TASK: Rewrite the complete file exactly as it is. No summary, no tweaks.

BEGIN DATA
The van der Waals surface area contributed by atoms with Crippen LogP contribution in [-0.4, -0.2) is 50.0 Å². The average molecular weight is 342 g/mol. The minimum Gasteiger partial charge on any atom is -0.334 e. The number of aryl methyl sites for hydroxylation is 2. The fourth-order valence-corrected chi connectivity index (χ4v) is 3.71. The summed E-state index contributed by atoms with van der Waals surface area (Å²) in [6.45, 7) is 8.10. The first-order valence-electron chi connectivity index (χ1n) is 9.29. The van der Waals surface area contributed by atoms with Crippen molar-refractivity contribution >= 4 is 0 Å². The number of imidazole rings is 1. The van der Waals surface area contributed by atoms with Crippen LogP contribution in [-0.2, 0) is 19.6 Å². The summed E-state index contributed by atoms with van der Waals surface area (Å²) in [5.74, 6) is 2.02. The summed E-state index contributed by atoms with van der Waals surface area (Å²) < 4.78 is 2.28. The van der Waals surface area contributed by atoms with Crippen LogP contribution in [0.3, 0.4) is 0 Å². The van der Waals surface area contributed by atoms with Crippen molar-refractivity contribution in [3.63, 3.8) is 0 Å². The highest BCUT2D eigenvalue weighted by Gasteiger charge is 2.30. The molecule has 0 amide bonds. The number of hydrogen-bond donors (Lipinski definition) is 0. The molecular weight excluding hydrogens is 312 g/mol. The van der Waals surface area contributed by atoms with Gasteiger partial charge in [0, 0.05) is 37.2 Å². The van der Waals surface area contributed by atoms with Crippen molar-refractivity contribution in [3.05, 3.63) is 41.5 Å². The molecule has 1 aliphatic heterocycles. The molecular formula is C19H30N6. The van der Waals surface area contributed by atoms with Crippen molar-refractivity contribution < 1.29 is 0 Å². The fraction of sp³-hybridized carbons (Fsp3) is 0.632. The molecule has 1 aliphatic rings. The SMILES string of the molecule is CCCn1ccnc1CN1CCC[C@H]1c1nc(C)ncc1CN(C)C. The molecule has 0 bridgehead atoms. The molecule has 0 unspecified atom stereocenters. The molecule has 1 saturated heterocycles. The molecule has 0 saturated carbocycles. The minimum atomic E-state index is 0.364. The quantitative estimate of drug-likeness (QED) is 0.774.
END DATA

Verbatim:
The van der Waals surface area contributed by atoms with Crippen LogP contribution in [-0.4, -0.2) is 50.0 Å². The average molecular weight is 342 g/mol. The minimum Gasteiger partial charge on any atom is -0.334 e. The number of aryl methyl sites for hydroxylation is 2. The fourth-order valence-corrected chi connectivity index (χ4v) is 3.71. The summed E-state index contributed by atoms with van der Waals surface area (Å²) in [6.45, 7) is 8.10. The first-order valence-electron chi connectivity index (χ1n) is 9.29. The van der Waals surface area contributed by atoms with Crippen molar-refractivity contribution >= 4 is 0 Å². The number of imidazole rings is 1. The van der Waals surface area contributed by atoms with Crippen LogP contribution in [-0.2, 0) is 19.6 Å². The summed E-state index contributed by atoms with van der Waals surface area (Å²) in [5.74, 6) is 2.02. The summed E-state index contributed by atoms with van der Waals surface area (Å²) < 4.78 is 2.28. The van der Waals surface area contributed by atoms with Crippen LogP contribution in [0.3, 0.4) is 0 Å². The van der Waals surface area contributed by atoms with Crippen molar-refractivity contribution in [3.63, 3.8) is 0 Å². The highest BCUT2D eigenvalue weighted by Gasteiger charge is 2.30. The molecule has 0 amide bonds. The number of hydrogen-bond donors (Lipinski definition) is 0. The molecular weight excluding hydrogens is 312 g/mol. The van der Waals surface area contributed by atoms with Gasteiger partial charge in [0, 0.05) is 37.2 Å². The van der Waals surface area contributed by atoms with Crippen molar-refractivity contribution in [3.05, 3.63) is 41.5 Å². The molecule has 1 aliphatic heterocycles. The molecular formula is C19H30N6. The van der Waals surface area contributed by atoms with Crippen molar-refractivity contribution < 1.29 is 0 Å². The fraction of sp³-hybridized carbons (Fsp3) is 0.632. The molecule has 1 aliphatic rings. The SMILES string of the molecule is CCCn1ccnc1CN1CCC[C@H]1c1nc(C)ncc1CN(C)C. The molecule has 0 bridgehead atoms. The molecule has 0 unspecified atom stereocenters. The molecule has 1 saturated heterocycles. The molecule has 0 saturated carbocycles. The minimum atomic E-state index is 0.364. The quantitative estimate of drug-likeness (QED) is 0.774.